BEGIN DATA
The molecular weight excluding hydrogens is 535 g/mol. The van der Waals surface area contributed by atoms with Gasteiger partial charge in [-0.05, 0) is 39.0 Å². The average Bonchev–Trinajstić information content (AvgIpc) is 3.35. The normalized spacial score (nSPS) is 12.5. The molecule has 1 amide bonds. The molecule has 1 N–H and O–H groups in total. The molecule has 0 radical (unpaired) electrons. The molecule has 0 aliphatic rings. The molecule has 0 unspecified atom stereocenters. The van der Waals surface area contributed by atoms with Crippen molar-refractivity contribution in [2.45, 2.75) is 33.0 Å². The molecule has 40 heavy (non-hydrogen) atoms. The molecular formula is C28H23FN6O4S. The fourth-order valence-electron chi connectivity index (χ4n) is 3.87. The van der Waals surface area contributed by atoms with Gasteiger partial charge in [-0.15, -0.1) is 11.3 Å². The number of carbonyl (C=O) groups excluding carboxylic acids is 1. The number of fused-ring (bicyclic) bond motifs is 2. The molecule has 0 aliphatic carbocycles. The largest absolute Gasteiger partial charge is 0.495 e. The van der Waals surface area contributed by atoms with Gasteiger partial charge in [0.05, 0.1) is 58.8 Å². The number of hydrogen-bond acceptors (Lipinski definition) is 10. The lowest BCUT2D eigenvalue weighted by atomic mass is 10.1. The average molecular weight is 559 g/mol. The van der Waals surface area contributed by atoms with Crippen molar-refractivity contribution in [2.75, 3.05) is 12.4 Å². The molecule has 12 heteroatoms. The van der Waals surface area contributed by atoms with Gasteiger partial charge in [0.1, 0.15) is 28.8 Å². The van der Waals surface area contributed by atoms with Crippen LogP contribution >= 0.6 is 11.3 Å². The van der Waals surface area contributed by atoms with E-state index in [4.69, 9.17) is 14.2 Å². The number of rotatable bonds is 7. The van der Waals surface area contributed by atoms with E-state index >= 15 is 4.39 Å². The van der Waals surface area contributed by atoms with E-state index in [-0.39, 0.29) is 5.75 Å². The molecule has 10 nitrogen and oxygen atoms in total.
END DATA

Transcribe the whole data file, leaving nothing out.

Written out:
The molecular weight excluding hydrogens is 535 g/mol. The van der Waals surface area contributed by atoms with Gasteiger partial charge in [-0.05, 0) is 39.0 Å². The average Bonchev–Trinajstić information content (AvgIpc) is 3.35. The normalized spacial score (nSPS) is 12.5. The molecule has 1 amide bonds. The molecule has 1 N–H and O–H groups in total. The molecule has 0 radical (unpaired) electrons. The molecule has 0 aliphatic rings. The molecule has 0 unspecified atom stereocenters. The van der Waals surface area contributed by atoms with Crippen molar-refractivity contribution in [2.45, 2.75) is 33.0 Å². The molecule has 40 heavy (non-hydrogen) atoms. The molecular formula is C28H23FN6O4S. The fourth-order valence-electron chi connectivity index (χ4n) is 3.87. The van der Waals surface area contributed by atoms with Gasteiger partial charge in [-0.15, -0.1) is 11.3 Å². The number of carbonyl (C=O) groups excluding carboxylic acids is 1. The number of fused-ring (bicyclic) bond motifs is 2. The molecule has 0 aliphatic carbocycles. The largest absolute Gasteiger partial charge is 0.495 e. The van der Waals surface area contributed by atoms with Gasteiger partial charge in [0.05, 0.1) is 58.8 Å². The number of hydrogen-bond acceptors (Lipinski definition) is 10. The lowest BCUT2D eigenvalue weighted by atomic mass is 10.1. The average molecular weight is 559 g/mol. The van der Waals surface area contributed by atoms with Crippen molar-refractivity contribution in [2.75, 3.05) is 12.4 Å². The molecule has 12 heteroatoms. The van der Waals surface area contributed by atoms with Gasteiger partial charge in [0.1, 0.15) is 28.8 Å². The van der Waals surface area contributed by atoms with Crippen LogP contribution >= 0.6 is 11.3 Å². The van der Waals surface area contributed by atoms with E-state index in [4.69, 9.17) is 14.2 Å². The number of rotatable bonds is 7. The van der Waals surface area contributed by atoms with E-state index >= 15 is 4.39 Å². The van der Waals surface area contributed by atoms with E-state index in [-0.39, 0.29) is 5.75 Å². The molecule has 10 nitrogen and oxygen atoms in total.